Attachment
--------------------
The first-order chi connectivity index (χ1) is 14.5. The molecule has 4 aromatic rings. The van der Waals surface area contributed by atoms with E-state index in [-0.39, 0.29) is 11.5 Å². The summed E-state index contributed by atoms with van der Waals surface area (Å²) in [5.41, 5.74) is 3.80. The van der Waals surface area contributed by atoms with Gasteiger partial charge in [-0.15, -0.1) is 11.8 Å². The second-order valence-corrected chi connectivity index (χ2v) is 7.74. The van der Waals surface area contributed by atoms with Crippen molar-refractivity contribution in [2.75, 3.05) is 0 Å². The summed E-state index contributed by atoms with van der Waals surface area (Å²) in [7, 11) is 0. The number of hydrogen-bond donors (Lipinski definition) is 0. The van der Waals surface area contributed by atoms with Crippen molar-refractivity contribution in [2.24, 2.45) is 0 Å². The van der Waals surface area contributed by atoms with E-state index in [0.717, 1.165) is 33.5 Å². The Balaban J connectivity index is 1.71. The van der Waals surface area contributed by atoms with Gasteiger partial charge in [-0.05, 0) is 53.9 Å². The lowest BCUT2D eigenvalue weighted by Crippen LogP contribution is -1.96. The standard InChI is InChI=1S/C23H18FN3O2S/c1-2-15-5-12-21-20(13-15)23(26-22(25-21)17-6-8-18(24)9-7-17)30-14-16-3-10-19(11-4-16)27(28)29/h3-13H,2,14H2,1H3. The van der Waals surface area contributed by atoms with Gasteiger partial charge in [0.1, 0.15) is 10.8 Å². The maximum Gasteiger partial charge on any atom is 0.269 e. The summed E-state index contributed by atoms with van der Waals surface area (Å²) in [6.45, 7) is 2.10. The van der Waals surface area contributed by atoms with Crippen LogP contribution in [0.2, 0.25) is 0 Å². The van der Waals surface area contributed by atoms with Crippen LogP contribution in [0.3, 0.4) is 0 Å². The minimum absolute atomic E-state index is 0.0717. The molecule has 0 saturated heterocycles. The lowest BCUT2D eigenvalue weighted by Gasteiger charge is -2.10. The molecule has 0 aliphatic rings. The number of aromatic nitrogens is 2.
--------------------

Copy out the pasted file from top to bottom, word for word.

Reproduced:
The first-order chi connectivity index (χ1) is 14.5. The molecule has 4 aromatic rings. The van der Waals surface area contributed by atoms with E-state index in [-0.39, 0.29) is 11.5 Å². The summed E-state index contributed by atoms with van der Waals surface area (Å²) in [5.41, 5.74) is 3.80. The van der Waals surface area contributed by atoms with Gasteiger partial charge in [-0.15, -0.1) is 11.8 Å². The second-order valence-corrected chi connectivity index (χ2v) is 7.74. The van der Waals surface area contributed by atoms with Crippen molar-refractivity contribution in [2.75, 3.05) is 0 Å². The summed E-state index contributed by atoms with van der Waals surface area (Å²) in [7, 11) is 0. The number of hydrogen-bond donors (Lipinski definition) is 0. The van der Waals surface area contributed by atoms with Crippen molar-refractivity contribution in [2.24, 2.45) is 0 Å². The van der Waals surface area contributed by atoms with E-state index in [0.717, 1.165) is 33.5 Å². The Balaban J connectivity index is 1.71. The van der Waals surface area contributed by atoms with Gasteiger partial charge in [-0.05, 0) is 53.9 Å². The lowest BCUT2D eigenvalue weighted by Crippen LogP contribution is -1.96. The standard InChI is InChI=1S/C23H18FN3O2S/c1-2-15-5-12-21-20(13-15)23(26-22(25-21)17-6-8-18(24)9-7-17)30-14-16-3-10-19(11-4-16)27(28)29/h3-13H,2,14H2,1H3. The van der Waals surface area contributed by atoms with Gasteiger partial charge in [0.1, 0.15) is 10.8 Å². The maximum Gasteiger partial charge on any atom is 0.269 e. The summed E-state index contributed by atoms with van der Waals surface area (Å²) in [6.45, 7) is 2.10. The van der Waals surface area contributed by atoms with Crippen LogP contribution in [0.2, 0.25) is 0 Å². The van der Waals surface area contributed by atoms with Crippen LogP contribution in [0.3, 0.4) is 0 Å². The minimum absolute atomic E-state index is 0.0717. The molecule has 0 saturated heterocycles. The lowest BCUT2D eigenvalue weighted by Gasteiger charge is -2.10. The molecule has 0 aliphatic rings. The number of aromatic nitrogens is 2.